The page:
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Predicting Trophic Interactions and Habitat Utilization in the California Current Ecosystem
CALIFORNIA UNIV SANTA CRUZ INST OF MARINE SCIENCES
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While specifically focusing on trophic interactions affecting habitat utilization and foraging pattern of California sea lions CSL in the California Current Large Marine Ecosystem CCLME, the long-term goal of our modeling approach is to better understand and characterize biological hotspots i.e., the aggregation of multiple marine organisms over multiple trophic levels off the U.S. west coast and in other regions where similar fully-coupled ecosystem models may be implemented. As such, our research represents a major step towards a predictive model that can provide fundamental knowledge about 1 the spatial and temporal distribution of key marine organisms over multiple trophic levels, and 2 natural and anthropogenic variability in ecosystem structure and trophic interactions. The main research objective is to quantify habitat utilization and trophic interactions in the CCLME by considering patterns of covariability between environmental variables e.g., temperature, primary production and foraging patterns and success of middle forage fish and higher sea lions trophic level organisms. Since our numerical experiments are designed to isolate patterns of variability on seasonal to interannual timescales during normal and extreme years, we focus our analysis on identifying shifts in habitat utilization e.g., shelf vs. offshore foraging in the CCLME. We will also explore which features and environmental properties control foraging success in different sub-regions of the CCLME e.g., onset and duration of upwelling season on the shelf, eddy variability.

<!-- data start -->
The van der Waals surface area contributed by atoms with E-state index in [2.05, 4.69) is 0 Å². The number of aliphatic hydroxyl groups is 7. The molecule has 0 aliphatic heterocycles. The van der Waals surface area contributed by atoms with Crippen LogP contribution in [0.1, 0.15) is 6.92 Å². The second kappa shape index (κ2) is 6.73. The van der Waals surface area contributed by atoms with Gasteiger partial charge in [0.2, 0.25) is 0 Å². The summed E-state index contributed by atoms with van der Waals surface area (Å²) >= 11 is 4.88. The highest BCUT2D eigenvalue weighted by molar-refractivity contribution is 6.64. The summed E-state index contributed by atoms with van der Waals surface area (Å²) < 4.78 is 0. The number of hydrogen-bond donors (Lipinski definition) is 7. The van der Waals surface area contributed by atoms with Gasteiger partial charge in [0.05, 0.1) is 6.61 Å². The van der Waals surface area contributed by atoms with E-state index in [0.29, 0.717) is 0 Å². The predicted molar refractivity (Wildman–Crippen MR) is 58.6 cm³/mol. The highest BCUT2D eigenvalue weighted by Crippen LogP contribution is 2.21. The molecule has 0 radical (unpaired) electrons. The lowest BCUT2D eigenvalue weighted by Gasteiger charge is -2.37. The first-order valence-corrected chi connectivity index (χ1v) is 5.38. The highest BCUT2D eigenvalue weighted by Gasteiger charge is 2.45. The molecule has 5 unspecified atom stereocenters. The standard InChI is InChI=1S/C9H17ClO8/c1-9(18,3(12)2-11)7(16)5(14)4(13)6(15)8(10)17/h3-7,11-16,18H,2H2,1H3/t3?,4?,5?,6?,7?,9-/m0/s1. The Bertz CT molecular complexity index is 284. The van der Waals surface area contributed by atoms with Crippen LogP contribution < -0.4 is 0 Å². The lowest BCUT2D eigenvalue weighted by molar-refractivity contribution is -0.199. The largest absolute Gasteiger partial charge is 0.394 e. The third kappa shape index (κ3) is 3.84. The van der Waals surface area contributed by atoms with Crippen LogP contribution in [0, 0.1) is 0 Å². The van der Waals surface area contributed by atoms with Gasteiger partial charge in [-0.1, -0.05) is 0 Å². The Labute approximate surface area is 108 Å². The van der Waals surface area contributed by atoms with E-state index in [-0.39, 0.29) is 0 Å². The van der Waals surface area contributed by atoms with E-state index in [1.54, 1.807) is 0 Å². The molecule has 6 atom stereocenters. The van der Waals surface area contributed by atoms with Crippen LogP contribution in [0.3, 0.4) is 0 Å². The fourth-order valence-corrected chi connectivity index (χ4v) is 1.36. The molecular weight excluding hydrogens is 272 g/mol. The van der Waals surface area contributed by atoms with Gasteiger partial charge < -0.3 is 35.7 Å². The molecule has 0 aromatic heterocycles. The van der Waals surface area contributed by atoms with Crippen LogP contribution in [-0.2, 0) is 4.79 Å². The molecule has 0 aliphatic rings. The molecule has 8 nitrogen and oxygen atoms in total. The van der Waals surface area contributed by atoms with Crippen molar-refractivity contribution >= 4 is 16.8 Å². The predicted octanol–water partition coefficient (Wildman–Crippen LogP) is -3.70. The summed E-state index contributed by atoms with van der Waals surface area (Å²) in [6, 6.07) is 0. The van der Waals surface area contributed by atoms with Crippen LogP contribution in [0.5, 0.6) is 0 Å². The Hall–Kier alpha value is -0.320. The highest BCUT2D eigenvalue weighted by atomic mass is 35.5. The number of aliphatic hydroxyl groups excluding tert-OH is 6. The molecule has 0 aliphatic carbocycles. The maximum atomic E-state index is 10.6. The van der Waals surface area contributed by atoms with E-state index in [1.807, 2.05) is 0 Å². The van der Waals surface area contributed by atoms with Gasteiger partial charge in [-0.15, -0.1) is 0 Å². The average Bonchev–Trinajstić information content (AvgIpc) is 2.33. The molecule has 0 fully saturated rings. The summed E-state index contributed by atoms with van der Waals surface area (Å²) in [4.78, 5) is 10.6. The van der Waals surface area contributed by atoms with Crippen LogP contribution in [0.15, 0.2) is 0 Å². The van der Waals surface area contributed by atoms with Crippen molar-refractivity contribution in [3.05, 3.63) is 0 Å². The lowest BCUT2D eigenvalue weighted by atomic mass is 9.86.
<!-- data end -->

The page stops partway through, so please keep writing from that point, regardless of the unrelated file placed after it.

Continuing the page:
APPROVED FOR PUBLIC RELEASE